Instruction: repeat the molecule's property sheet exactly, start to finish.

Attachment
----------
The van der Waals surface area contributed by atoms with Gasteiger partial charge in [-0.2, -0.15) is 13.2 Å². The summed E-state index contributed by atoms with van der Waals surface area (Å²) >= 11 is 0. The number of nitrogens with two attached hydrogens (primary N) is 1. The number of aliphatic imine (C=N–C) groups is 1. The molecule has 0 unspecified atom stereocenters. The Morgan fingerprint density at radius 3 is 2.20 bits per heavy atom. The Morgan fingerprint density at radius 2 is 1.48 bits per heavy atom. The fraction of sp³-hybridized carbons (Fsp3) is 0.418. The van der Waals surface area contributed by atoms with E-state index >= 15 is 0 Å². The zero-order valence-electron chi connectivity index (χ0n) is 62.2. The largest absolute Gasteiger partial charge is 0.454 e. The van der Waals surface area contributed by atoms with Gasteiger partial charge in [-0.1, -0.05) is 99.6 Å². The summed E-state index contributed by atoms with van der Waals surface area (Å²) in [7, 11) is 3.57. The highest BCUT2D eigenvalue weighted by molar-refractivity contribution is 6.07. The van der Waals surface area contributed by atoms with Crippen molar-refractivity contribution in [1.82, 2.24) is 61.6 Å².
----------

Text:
The van der Waals surface area contributed by atoms with Gasteiger partial charge in [-0.2, -0.15) is 13.2 Å². The summed E-state index contributed by atoms with van der Waals surface area (Å²) >= 11 is 0. The number of nitrogens with two attached hydrogens (primary N) is 1. The number of aliphatic imine (C=N–C) groups is 1. The molecule has 0 unspecified atom stereocenters. The Morgan fingerprint density at radius 3 is 2.20 bits per heavy atom. The Morgan fingerprint density at radius 2 is 1.48 bits per heavy atom. The fraction of sp³-hybridized carbons (Fsp3) is 0.418. The van der Waals surface area contributed by atoms with E-state index >= 15 is 0 Å². The zero-order valence-electron chi connectivity index (χ0n) is 62.2. The largest absolute Gasteiger partial charge is 0.454 e. The van der Waals surface area contributed by atoms with Gasteiger partial charge in [-0.1, -0.05) is 99.6 Å². The summed E-state index contributed by atoms with van der Waals surface area (Å²) in [7, 11) is 3.57. The highest BCUT2D eigenvalue weighted by molar-refractivity contribution is 6.07. The van der Waals surface area contributed by atoms with Crippen molar-refractivity contribution in [1.82, 2.24) is 61.6 Å².